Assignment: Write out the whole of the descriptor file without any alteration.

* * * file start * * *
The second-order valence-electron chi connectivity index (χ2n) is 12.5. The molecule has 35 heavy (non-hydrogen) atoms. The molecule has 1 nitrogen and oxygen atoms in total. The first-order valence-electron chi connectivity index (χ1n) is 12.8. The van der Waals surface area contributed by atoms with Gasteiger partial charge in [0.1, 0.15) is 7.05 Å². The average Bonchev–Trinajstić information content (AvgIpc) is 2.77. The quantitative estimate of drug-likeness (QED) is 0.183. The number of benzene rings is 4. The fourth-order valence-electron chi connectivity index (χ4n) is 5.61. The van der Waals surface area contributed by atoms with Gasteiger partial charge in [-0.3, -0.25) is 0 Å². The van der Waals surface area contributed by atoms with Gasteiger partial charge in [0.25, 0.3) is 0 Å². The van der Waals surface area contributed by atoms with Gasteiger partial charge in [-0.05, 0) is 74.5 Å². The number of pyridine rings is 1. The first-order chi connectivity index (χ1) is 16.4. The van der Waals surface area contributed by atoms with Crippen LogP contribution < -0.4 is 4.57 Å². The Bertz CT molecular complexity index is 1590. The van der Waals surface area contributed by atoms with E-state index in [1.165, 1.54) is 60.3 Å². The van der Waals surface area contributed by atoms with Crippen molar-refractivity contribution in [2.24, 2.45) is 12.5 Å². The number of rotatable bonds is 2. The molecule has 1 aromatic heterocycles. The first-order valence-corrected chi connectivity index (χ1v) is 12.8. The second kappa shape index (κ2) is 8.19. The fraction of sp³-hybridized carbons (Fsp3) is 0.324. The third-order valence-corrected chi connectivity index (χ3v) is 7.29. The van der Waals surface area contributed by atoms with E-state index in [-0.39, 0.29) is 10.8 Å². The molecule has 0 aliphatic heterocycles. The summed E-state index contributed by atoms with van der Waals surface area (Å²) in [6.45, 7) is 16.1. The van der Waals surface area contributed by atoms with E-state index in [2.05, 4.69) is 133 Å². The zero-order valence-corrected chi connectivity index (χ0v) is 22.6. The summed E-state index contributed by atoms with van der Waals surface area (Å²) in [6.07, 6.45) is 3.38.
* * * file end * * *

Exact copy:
The second-order valence-electron chi connectivity index (χ2n) is 12.5. The molecule has 35 heavy (non-hydrogen) atoms. The molecule has 1 nitrogen and oxygen atoms in total. The first-order valence-electron chi connectivity index (χ1n) is 12.8. The van der Waals surface area contributed by atoms with Gasteiger partial charge in [0.1, 0.15) is 7.05 Å². The average Bonchev–Trinajstić information content (AvgIpc) is 2.77. The quantitative estimate of drug-likeness (QED) is 0.183. The number of benzene rings is 4. The fourth-order valence-electron chi connectivity index (χ4n) is 5.61. The van der Waals surface area contributed by atoms with Gasteiger partial charge in [-0.3, -0.25) is 0 Å². The van der Waals surface area contributed by atoms with Gasteiger partial charge in [0.25, 0.3) is 0 Å². The van der Waals surface area contributed by atoms with Gasteiger partial charge in [-0.05, 0) is 74.5 Å². The number of pyridine rings is 1. The first-order chi connectivity index (χ1) is 16.4. The van der Waals surface area contributed by atoms with Crippen LogP contribution < -0.4 is 4.57 Å². The Bertz CT molecular complexity index is 1590. The van der Waals surface area contributed by atoms with E-state index in [1.165, 1.54) is 60.3 Å². The van der Waals surface area contributed by atoms with Crippen molar-refractivity contribution in [2.24, 2.45) is 12.5 Å². The number of rotatable bonds is 2. The molecule has 1 aromatic heterocycles. The first-order valence-corrected chi connectivity index (χ1v) is 12.8. The second kappa shape index (κ2) is 8.19. The fraction of sp³-hybridized carbons (Fsp3) is 0.324. The third-order valence-corrected chi connectivity index (χ3v) is 7.29. The van der Waals surface area contributed by atoms with E-state index in [-0.39, 0.29) is 10.8 Å². The molecule has 0 aliphatic heterocycles. The summed E-state index contributed by atoms with van der Waals surface area (Å²) in [6.45, 7) is 16.1. The van der Waals surface area contributed by atoms with E-state index in [2.05, 4.69) is 133 Å². The zero-order valence-corrected chi connectivity index (χ0v) is 22.6. The summed E-state index contributed by atoms with van der Waals surface area (Å²) in [6.07, 6.45) is 3.38.